Computing performance for large systems with Petri nets (without running out of memory)
|讲座名称||Computing performance for large systems with Petri nets (without running out of memory)|
|讲座人介绍||Ricardo J. Rodríguez (M’13) received the M.S. and Ph.D. degrees in computer science from the University of Zaragoza, Zaragoza, Spain, in 2010 and 2013, respectively, where his Ph.D. dissertation was focused on performance analysis and resource optimization in critical systems, with special interest in Petri net modeling techniques.
He was a Visiting Researcher with the School of Computer Science and Informatics, Cardiff University, Cardiff, U.K., in 2011 and 2012, and the School of Innovation, Design and Engineering, Mälardalen University, Västerås, Sweden, in 2014. He was also a Visiting Professor in the Second University of Naples, Caserta, Italy, during a three-month period in 2016. He is currently an Assistant Professor at University of Zaragoza, Zaragoza, Spain. His research interests include performability and dependability analysis, program binary analysis, and contactless cards security. Dr. Rodríguez was involved in reviewing tasks for international conferences and journals.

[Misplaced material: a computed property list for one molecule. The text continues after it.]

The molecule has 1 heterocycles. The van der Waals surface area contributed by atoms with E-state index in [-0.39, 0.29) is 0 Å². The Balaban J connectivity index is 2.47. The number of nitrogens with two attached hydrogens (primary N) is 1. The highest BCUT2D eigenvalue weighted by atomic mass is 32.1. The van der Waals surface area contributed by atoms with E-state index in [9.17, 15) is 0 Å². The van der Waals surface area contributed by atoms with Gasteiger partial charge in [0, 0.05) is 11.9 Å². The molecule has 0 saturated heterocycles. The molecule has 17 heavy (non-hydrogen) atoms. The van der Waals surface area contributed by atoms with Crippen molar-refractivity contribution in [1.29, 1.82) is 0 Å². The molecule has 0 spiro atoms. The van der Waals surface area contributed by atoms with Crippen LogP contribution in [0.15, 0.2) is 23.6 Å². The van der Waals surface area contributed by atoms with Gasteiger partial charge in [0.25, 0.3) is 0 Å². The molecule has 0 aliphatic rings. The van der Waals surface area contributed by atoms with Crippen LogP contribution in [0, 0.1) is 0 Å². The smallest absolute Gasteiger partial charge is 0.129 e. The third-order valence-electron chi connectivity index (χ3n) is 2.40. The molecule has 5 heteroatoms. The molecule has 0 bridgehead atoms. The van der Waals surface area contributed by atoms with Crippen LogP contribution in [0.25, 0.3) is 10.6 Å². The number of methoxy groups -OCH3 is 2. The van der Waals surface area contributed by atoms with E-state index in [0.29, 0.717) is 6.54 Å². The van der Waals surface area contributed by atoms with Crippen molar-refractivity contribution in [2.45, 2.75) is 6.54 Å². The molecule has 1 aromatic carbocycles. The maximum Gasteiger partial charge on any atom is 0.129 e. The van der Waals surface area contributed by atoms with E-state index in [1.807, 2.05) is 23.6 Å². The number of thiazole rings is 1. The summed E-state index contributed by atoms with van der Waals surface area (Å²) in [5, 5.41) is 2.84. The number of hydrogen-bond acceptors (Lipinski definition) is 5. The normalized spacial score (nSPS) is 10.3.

|讲座内容||Performance is a non-functional property of high interest in many systems. Consider for instance a manufacturing process, logistics, or an on-line shopping web site. In these scenarios, better performance is directly "translated" to higher income (e.g., more items can be dispatched in the same time, few time is needed to transport products, or more clients can be attended in a concurrent form). Many of these artificial systems can be naturally modeled as discrete event systems. Unfortunately, in real world these systems are usually large and complex, making the exact computation of performance a highly complex computational task -- mainly caused by the well-known state explosion problem. As a result, a task that requires an exhaustive state-space exploration becomes infeasible.
To avoid the state explosion problem inherent to discrete models, approaches that provide performance bounds can be used. In this talk, we review the literature about performance bound computation for Petri nets, providing insights and current challenges. We will also introduce a novel technique that (partially) resolves some of these challenges.